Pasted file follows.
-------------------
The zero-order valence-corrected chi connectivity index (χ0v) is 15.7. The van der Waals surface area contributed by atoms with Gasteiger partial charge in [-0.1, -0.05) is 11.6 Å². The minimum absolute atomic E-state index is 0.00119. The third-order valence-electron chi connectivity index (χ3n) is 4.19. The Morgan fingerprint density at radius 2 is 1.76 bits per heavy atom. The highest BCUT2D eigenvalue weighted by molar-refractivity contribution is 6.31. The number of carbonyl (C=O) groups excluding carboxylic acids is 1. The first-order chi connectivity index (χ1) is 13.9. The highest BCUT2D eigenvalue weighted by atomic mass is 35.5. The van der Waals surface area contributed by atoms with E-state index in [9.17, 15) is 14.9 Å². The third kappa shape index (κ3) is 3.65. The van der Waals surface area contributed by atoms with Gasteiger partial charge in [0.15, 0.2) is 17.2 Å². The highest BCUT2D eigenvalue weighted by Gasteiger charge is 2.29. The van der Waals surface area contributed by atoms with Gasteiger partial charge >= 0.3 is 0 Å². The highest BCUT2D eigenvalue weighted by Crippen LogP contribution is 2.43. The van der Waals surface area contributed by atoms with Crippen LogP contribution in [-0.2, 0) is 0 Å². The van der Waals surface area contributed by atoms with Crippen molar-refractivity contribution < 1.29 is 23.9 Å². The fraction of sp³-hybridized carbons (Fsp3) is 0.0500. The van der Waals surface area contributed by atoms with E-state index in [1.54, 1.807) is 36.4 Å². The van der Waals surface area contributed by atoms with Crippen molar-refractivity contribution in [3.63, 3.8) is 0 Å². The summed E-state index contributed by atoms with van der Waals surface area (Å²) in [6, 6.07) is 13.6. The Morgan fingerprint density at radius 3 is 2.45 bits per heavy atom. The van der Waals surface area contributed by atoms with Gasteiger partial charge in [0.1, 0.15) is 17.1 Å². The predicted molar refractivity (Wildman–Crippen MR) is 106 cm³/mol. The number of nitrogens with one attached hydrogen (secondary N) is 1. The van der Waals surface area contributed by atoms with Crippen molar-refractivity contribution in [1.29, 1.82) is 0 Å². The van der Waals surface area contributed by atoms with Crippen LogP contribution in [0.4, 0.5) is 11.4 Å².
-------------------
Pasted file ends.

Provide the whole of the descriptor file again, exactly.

The zero-order valence-corrected chi connectivity index (χ0v) is 15.7. The van der Waals surface area contributed by atoms with Gasteiger partial charge in [-0.1, -0.05) is 11.6 Å². The minimum absolute atomic E-state index is 0.00119. The third-order valence-electron chi connectivity index (χ3n) is 4.19. The Morgan fingerprint density at radius 2 is 1.76 bits per heavy atom. The highest BCUT2D eigenvalue weighted by molar-refractivity contribution is 6.31. The number of carbonyl (C=O) groups excluding carboxylic acids is 1. The first-order chi connectivity index (χ1) is 13.9. The highest BCUT2D eigenvalue weighted by atomic mass is 35.5. The van der Waals surface area contributed by atoms with E-state index in [9.17, 15) is 14.9 Å². The third kappa shape index (κ3) is 3.65. The van der Waals surface area contributed by atoms with Gasteiger partial charge in [0.15, 0.2) is 17.2 Å². The highest BCUT2D eigenvalue weighted by Gasteiger charge is 2.29. The van der Waals surface area contributed by atoms with Gasteiger partial charge >= 0.3 is 0 Å². The highest BCUT2D eigenvalue weighted by Crippen LogP contribution is 2.43. The van der Waals surface area contributed by atoms with Crippen LogP contribution in [-0.2, 0) is 0 Å². The van der Waals surface area contributed by atoms with Crippen molar-refractivity contribution < 1.29 is 23.9 Å². The fraction of sp³-hybridized carbons (Fsp3) is 0.0500. The van der Waals surface area contributed by atoms with E-state index in [1.54, 1.807) is 36.4 Å². The van der Waals surface area contributed by atoms with Crippen molar-refractivity contribution in [3.63, 3.8) is 0 Å². The summed E-state index contributed by atoms with van der Waals surface area (Å²) in [6, 6.07) is 13.6. The Morgan fingerprint density at radius 3 is 2.45 bits per heavy atom. The van der Waals surface area contributed by atoms with Gasteiger partial charge in [0.1, 0.15) is 17.1 Å². The predicted molar refractivity (Wildman–Crippen MR) is 106 cm³/mol. The number of nitrogens with one attached hydrogen (secondary N) is 1. The van der Waals surface area contributed by atoms with Crippen molar-refractivity contribution in [1.29, 1.82) is 0 Å². The van der Waals surface area contributed by atoms with Crippen LogP contribution in [0.4, 0.5) is 11.4 Å².